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Just sitting here remembering the late 1980's early 1990's. Sorting through old pictures. I've had the chance to fish some very good waters over the past decade. and I can honestly say, no body of water has ever come close to LSC in Variety, Quantity, and Quality. When I first started fishing LSC it was rare to run into another Bass fisherman. The locals called them trash fish.
They said we were wasting our time. Back then there were scattered properties that didn't have seawalls. These locations seemed to be magnets. But were there was seawall, there were fish on every ladder,every pole,every corner,under every bridge. By the end of the day, your thumb was raw, your hands and arms were sore from setting the hook. The average size had to be 2 1/2 LBS. Rarely caught a bass less than 15 inches. If you didn't catch over 100 bass you didn't have your bait in the water. For every bass caught there had to be 2 rockbass (8-12 inches). Not to mention the pike, crappie, perch, and bluegill. Oh yea this is just the Largemouth fishing.
The Smallmouth were stacked in the shallows, what seemed like everywhere, just waiting to hammer any unsuspecting bait that swam by. I tell this story to anyone who likes to hear fish stories, and I allways get that look like I'm living in a dream world. I just smile and go on about my way.
I have an Idea what heaven will look like.
How many of you have memories like these???
Yes I know the lake still puts up some very good days. But you have to earn them now.
 

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That has to be John from Dayton.....

I remember those days and the high water that was with them......I believe that as the water rises we will see similar dyas for you and your friends when you visit.

Mini
 

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i just started fishing lsc last season. i am looking foward to making my own memories as the years continue. the only depressing thing is that i waited so long to start fishing it
 

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I remember when I was a kid, 12 or 13, is when first started riding my bike to the lake to fish every weekend. I was one of those pesky kids who would always ask a 1000 questions to anyone else fishing near me. I wanted to learn everything about the sport. One day while riding my bike to fish, I got hit by a car. My bike was pretty bent up. All that happened to me was a broken tooth and several scrapes. The kind with the gravel in them. But it didn't stop me from fishing that day. I still believe I love fishing THAT much.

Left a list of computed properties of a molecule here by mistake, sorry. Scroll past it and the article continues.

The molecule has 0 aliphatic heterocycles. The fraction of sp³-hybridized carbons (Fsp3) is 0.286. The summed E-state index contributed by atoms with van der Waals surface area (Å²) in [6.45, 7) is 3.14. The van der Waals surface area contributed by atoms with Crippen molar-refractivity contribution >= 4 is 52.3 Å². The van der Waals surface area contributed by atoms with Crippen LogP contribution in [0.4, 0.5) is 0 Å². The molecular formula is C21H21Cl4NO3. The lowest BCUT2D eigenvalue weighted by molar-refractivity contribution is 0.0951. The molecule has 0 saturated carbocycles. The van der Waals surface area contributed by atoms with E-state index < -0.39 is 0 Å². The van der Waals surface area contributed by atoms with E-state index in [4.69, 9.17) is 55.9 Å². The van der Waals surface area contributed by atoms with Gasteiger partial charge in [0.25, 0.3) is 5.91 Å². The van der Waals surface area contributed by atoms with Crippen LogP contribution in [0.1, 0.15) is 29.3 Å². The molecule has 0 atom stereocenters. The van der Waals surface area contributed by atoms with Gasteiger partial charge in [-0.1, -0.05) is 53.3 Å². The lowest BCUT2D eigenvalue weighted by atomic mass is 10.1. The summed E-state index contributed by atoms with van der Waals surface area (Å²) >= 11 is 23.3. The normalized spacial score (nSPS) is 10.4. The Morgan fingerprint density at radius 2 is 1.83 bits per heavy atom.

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I remember riding my bike from Clawson to the Lake to fish at night for Catfish with my friend John Edgerton. We would cast Bass Oreno's and catch Bass. I also remembering losing baits to fish that bit them off and I guess that is why I became Muskie Bob. John and I were friends for 70 years until he died. The memory of John and I fishing in those days are one of my best. Fish and enjoy and build your memories. Good Fishing Bob
 

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I am not going to tell you how long ago it was but, I can remember my friend Clyde and I riding our bikes down to the upper Detroit river and fishing in the warm water outlet of the Seven Sisters Edison power plant. We would sneak past the gate when the guards wern't looking and get down to the river as fast as we could. We could catch silver bass like crazy in the spring. It was not unusual to catch 75 to 80 in a day each each. One day we found a few perch a little upstream on the discharge canal and found that the closer to the plant we got the more and larger perch we could catch. We were pulling out eleven to fourteen inch yellow bellies two at a time on spreaders and night crawlers constantly about 10 feet from the plant itself. I even caught my first walleye at the mouth of that canal.

As I think back, it was my friend Clyde that got me into fishing at an early age. For that I owe him a lot and wish he were still around to tell him so.

Jim
 

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That was only a couple of years ago wasn't it Jim? Bob
 

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Let's say it was a "few" years ago Bob.

Jim
 

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I remember the first smallie I ever caught in St.Clair. June, '87,...by the old lights (way before Mini claimed squaters rights to everything north of the cut-off ),....I was in a club tournament,...we ran out there 1st thing in the a.m....fished right at the base of the lights with a crankbait....caught a nice 3lb smallie and then another one,....my "driver" blanked...it was only the 2nd time I ever fished the lake and I thought it was awesome....my first 2 smallies (both @ 3lbs) and those were the only 2 I caught the whole day!